Watchbird January 2022

Cover Story

(continued from page 17)

Puffins at the National Aquarium Puffins in human - care provide information that benefit their wild counterparts as well as ensure a genetically diverse population in the event there is catastrophic decline or extirpation. The National Aquarium has been able to contribute to data collection and research projects that directly benefit wild populations. For example, in 2014, the Aquarium ’ s puffins were able to participate in a test fitting of newly minted ‘ puffin - sized' Global Posi- tion System (GPS) tags. These tags needed to be worn by animals to ensure they were not going to obstruct natural behaviors. Several agencies devel- oped the procedures and in conjunction with the Aquarium ’ s own team of aviculturists, the animals in - care were able to safely wear the tags. These tests were instrumental in providing researchers and field biologists valuable information before deploy- ing the units on puffins from the Gulf of Maine. As an Association of Zoos and Aquariums (AZA) accredited facility, the National Aquarium also par- ticipates in the Atlantic puffin ( Fratercula arctica ) Species Survival Plan ® (SSP). Experts manage the plan and produce breeding recommendations for each individual of the species within the program. The programs are collaborative endeavors between AZA and each accredited facility to assess genetic diversity and demographics in the population. To date, the SSP has 132 Atlantic puffins and the National Aquarium has proudly participated by suc- cessfully hatching 18 chicks since 2006 to join the program! Continued Efforts Atlantic puffins are a dynamic seabird that deserve to thrive. Their populations are particularly suscep- tible to human activities which is evident in the de- cline of wild populations historically. To ensure we have robust puffin populations, we must continue to strive for the best welfare for animals in care and continuous monitoring of populations in the wild.

Deb Dial and friend

Photo by Aimee Milarski

Citations Burnham, K., Burnham, J., Johnson, J. and Huffman, A., 2021. Mi- gratory movements of Atlantic puffins Fratercula arctica naumanni from high Arctic Greenland. PLOS ONE , 16(5), p.e0252055. Durant, J.; Anker - Nilssen, T.; Stenseth, N. C. 2003. Trophic interac- tions under climate fluctuations: the Atlantic puffin as an example. Proceedings of the Royal Society of London Series B 270: 1461 - 1466. Gaston, A. J., & Jones, I. L.,(1998,). The auk: Alcidae. Oxford, UK: Oxford University Press Greenbaum, A., 2018. Seabirds Care Manual. Association of Zoos and Aquariums Huettmann, F. 2000. Environmental determination of seabird distri- bution patterns off eastern and arctic Canada. PhD Thesis, Univ. of New Brunswick, Fredericton. Kress, S. and Jackson, D., 2020. The Puffin Plan Restoring Seabirds to Egg Rock and Beyond . 1st ed. Boston, MA: Tumblehome, Inc, pp.15 - 30 Kress, S., Shannon, P. and O ’ Neal, C., 2017. Recent changes in the diet and survival of Atlantic puffin chicks in the face of climate change and commercial fishing in midcoast Maine, USA. FACETS , 1 (1), pp.27 - 43 Lowther, P., Diamond, A., Kress, S., Robertson, G., Russell, K., Nettleship, D., Kirwan, G., Christie, D., Sharpe, C., Garcia, E. and Boesman, P., 2020. Atlantic Puffin (Fratercula arctica). Birds of the World , 2021. [online] Available at: <https://> [Accessed 10 December 2021]. Walker, S. and Meijer, H., 2021. Size variation in mid - Holocene North Atlantic Puffins indicates a dynamic response to climate change. PLOS ONE , 16(2), p.e0246888. Weinstein, A., 2021. More Food on the Table for New England's Puffins and Terns . [online] Audubon. Available at: <https:// - food - table - new - englands - puffins - and - terns> [Accessed 5 December 2021].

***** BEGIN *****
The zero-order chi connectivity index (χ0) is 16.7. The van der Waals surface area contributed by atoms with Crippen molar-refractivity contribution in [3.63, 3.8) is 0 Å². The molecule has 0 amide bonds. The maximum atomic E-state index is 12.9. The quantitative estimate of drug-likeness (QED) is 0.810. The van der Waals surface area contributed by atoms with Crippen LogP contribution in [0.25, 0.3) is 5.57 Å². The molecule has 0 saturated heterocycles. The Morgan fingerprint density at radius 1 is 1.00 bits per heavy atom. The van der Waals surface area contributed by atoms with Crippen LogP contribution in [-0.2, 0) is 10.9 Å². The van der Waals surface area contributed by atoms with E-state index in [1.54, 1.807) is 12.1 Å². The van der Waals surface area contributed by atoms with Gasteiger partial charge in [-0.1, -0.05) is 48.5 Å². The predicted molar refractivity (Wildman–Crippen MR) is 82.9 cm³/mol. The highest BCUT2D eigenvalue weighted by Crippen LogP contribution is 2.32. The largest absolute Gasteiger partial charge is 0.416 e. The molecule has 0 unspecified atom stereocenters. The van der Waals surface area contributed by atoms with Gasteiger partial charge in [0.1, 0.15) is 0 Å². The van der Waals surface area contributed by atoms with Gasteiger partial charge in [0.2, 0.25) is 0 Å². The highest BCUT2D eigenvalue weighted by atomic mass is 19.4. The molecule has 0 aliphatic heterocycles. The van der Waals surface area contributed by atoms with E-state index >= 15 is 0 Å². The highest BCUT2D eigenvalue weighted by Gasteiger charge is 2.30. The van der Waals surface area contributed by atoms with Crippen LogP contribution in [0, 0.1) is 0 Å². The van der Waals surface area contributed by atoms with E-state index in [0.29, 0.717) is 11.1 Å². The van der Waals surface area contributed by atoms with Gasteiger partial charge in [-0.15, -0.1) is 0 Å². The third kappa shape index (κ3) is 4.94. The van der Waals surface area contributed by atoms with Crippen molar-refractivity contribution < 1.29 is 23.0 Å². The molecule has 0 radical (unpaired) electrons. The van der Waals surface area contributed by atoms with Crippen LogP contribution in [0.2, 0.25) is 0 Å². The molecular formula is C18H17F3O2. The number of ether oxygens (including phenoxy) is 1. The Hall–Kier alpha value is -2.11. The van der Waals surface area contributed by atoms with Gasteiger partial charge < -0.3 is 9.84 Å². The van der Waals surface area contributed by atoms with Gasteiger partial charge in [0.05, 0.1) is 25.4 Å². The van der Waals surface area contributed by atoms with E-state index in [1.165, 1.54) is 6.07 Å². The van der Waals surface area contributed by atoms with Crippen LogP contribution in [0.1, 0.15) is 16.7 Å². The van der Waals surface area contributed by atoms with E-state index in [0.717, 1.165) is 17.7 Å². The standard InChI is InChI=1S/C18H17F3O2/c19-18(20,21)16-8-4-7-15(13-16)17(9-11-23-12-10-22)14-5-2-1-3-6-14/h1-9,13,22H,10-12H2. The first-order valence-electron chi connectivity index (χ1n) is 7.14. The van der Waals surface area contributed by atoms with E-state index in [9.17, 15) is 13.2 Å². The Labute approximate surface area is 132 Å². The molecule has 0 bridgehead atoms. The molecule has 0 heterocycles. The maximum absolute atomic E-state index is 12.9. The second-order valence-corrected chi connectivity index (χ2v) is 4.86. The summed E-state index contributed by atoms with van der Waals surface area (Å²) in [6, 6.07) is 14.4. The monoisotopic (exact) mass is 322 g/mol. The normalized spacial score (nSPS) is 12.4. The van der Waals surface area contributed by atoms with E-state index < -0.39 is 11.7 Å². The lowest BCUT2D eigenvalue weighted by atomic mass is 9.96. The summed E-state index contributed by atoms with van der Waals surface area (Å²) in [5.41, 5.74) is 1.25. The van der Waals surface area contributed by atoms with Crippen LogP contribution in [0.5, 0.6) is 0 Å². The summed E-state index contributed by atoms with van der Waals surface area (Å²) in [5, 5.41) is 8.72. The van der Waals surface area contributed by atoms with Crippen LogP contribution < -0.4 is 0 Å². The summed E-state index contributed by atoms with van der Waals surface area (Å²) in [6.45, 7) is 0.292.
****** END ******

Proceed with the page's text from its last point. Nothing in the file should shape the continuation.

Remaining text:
18 Volume XLVIX ● January 2022

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